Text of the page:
Friday, August 06, 2004

Bush Backs Flex-Time

Anything to avoid raising wages or paying overtime....

By Janet Hook and Peter Wallsten, LA Times Staff Writers

COLUMBUS, Ohio — President Bush called on Congress on Thursday to pass legislation making it easier for employers to offer workers time off instead of overtime pay — an idea Republicans hope will appeal both to Bush's core business supporters and to swing voters juggling home and work responsibilities.

The idea is also part of a broader effort to cast key elements of Bush's domestic agenda as ways to help workers adapt to major changes in the U.S. economy, such as the diminishing number of families with a stay-at-home parent.

"I think the government ought to allow employers to say to an employee, 'If you want some time off, and work different hours, you're allowed to do so,' " Bush told a crowd of supporters in Ohio, where polls show he is in a dead heat with Democratic nominee Sen. John F. Kerry. "Government ought to be helping families."

Although Bush cast the proposal in terms designed to appeal to working parents, critics — including Kerry and labor unions — called it a backdoor effort to deny workers the overtime pay that many depend on to make ends meet.

"This administration has launched an all-out assault on overtime," Sen. Hillary Rodham Clinton (D-N.Y.) said in a conference call arranged by the Kerry campaign.

Despite the broad popularity of flexible work schedules, legislation to promote them has drawn so much opposition that leaders of the Republican-controlled House decided last year not to bring it to a vote.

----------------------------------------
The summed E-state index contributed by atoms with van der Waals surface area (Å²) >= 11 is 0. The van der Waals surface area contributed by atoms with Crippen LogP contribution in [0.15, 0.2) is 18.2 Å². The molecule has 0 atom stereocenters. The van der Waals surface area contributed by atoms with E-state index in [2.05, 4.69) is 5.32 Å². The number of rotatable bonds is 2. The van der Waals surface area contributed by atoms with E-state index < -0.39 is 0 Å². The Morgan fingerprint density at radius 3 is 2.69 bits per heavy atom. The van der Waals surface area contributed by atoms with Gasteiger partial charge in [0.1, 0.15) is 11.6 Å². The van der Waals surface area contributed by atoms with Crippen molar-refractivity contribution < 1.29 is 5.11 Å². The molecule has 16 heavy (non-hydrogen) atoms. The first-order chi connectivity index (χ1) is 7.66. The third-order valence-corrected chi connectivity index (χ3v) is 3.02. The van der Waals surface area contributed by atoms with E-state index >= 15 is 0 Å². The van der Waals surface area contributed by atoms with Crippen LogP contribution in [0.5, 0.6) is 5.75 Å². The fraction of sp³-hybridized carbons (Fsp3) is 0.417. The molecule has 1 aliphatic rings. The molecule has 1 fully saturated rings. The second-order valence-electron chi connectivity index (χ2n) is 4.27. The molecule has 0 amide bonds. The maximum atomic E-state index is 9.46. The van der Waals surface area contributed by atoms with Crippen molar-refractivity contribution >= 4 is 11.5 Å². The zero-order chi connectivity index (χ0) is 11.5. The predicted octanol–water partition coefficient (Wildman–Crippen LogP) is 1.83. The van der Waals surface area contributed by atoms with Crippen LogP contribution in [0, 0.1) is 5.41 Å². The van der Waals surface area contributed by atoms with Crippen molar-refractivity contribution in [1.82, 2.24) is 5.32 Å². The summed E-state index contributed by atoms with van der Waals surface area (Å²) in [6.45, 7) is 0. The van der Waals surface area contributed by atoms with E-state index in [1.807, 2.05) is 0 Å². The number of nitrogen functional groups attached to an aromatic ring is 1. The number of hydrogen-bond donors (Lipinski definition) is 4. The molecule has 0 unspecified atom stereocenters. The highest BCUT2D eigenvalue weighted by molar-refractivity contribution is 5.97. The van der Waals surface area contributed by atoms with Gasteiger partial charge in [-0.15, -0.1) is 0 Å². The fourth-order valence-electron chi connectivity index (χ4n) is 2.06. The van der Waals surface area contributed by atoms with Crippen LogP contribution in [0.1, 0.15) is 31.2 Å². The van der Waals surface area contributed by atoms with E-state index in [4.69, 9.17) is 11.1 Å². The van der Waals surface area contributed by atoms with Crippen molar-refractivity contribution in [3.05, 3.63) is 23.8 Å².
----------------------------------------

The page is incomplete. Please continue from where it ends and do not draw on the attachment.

Nonetheless, Bush has put new emphasis on the issue in his campaign speeches in the last week as he has come under growing pressure from fellow Republicans to detail his domestic agenda for a second term.

It isn't that flex-time is a bad idea. It's that it's a good idea being subverted to an anti-worker purpose.

Bush has linked the flexible work schedule proposal with a call for giving people more control, or "ownership," of their lives — an agenda that includes expanding tax-advantaged savings accounts to pay healthcare costs and allowing younger people to invest in private retirement accounts.

The president notes that workers traditionally get their health and pension benefits from their employers, but that many of today's new jobs are created by small businesses, which he says often cannot afford those costs. That is part of the reason, Bush says, that he wants to give individuals more control over their health coverage and pension investments.

Bush's critics argue that the proposals amount to a fig leaf for a drive to narrow the traditional role of government and business in providing a secure pension, affordable health insurance and overtime pay.

"A lot of these things are about relieving employers and government of responsibility and putting it on the individual's back," said John Lawrence, Democratic staff director of the House Committee on Education and the Workforce. (emphasis added by me)

Mr Lawrence has it exactly right. To the degree that Bush even means what he says (the 'compassionate conservative' routine is out of mothballs again--the one we haven't seen since his last campaign when, for example, he promoted a drug benefit for seniors only to turn it into a bonanza for the pharmaceutical industry), it's really just a front in the on-going war on workers--an excuse to relieve his corporate sponsors of yet another responsibility to labor and to the community. The Bush concept of 'ownership' means only one thing: individuals assuming the full cost of everything so corporations can avoid paying the cost of anything.

Under the pretty picture is a pretty lousy deal.